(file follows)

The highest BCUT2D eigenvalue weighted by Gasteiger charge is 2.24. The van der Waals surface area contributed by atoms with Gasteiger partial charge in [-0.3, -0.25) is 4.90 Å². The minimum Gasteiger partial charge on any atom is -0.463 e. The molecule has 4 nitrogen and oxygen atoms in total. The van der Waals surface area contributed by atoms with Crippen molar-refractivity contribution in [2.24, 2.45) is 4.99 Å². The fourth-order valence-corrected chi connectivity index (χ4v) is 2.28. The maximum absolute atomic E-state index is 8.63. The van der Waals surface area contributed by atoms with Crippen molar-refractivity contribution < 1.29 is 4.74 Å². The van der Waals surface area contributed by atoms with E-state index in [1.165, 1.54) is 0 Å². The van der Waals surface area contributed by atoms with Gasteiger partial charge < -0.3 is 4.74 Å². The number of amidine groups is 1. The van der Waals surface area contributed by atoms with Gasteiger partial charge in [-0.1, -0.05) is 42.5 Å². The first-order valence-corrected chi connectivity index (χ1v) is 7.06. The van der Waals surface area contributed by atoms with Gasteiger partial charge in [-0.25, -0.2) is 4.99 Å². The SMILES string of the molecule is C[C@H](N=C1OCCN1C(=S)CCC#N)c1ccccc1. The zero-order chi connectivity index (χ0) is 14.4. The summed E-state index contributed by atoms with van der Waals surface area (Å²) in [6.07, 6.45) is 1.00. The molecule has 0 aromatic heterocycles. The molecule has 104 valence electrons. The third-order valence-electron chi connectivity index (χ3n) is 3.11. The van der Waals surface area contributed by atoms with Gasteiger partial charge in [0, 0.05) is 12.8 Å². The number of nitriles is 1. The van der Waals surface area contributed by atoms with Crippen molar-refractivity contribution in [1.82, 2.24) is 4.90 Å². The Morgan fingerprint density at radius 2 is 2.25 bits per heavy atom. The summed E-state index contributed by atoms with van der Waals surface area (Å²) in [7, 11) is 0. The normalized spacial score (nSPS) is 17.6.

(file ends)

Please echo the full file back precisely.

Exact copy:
The highest BCUT2D eigenvalue weighted by Gasteiger charge is 2.24. The van der Waals surface area contributed by atoms with Gasteiger partial charge in [-0.3, -0.25) is 4.90 Å². The minimum Gasteiger partial charge on any atom is -0.463 e. The molecule has 4 nitrogen and oxygen atoms in total. The van der Waals surface area contributed by atoms with Crippen molar-refractivity contribution in [2.24, 2.45) is 4.99 Å². The fourth-order valence-corrected chi connectivity index (χ4v) is 2.28. The maximum absolute atomic E-state index is 8.63. The van der Waals surface area contributed by atoms with Crippen molar-refractivity contribution < 1.29 is 4.74 Å². The van der Waals surface area contributed by atoms with E-state index in [1.165, 1.54) is 0 Å². The van der Waals surface area contributed by atoms with Gasteiger partial charge < -0.3 is 4.74 Å². The number of amidine groups is 1. The van der Waals surface area contributed by atoms with Gasteiger partial charge in [-0.1, -0.05) is 42.5 Å². The first-order valence-corrected chi connectivity index (χ1v) is 7.06. The van der Waals surface area contributed by atoms with Gasteiger partial charge in [-0.25, -0.2) is 4.99 Å². The SMILES string of the molecule is C[C@H](N=C1OCCN1C(=S)CCC#N)c1ccccc1. The zero-order chi connectivity index (χ0) is 14.4. The summed E-state index contributed by atoms with van der Waals surface area (Å²) in [6.07, 6.45) is 1.00. The molecule has 0 aromatic heterocycles. The molecule has 104 valence electrons. The third-order valence-electron chi connectivity index (χ3n) is 3.11. The van der Waals surface area contributed by atoms with Gasteiger partial charge in [0, 0.05) is 12.8 Å². The number of nitriles is 1. The van der Waals surface area contributed by atoms with Crippen molar-refractivity contribution in [1.82, 2.24) is 4.90 Å². The Morgan fingerprint density at radius 2 is 2.25 bits per heavy atom. The summed E-state index contributed by atoms with van der Waals surface area (Å²) in [7, 11) is 0. The normalized spacial score (nSPS) is 17.6.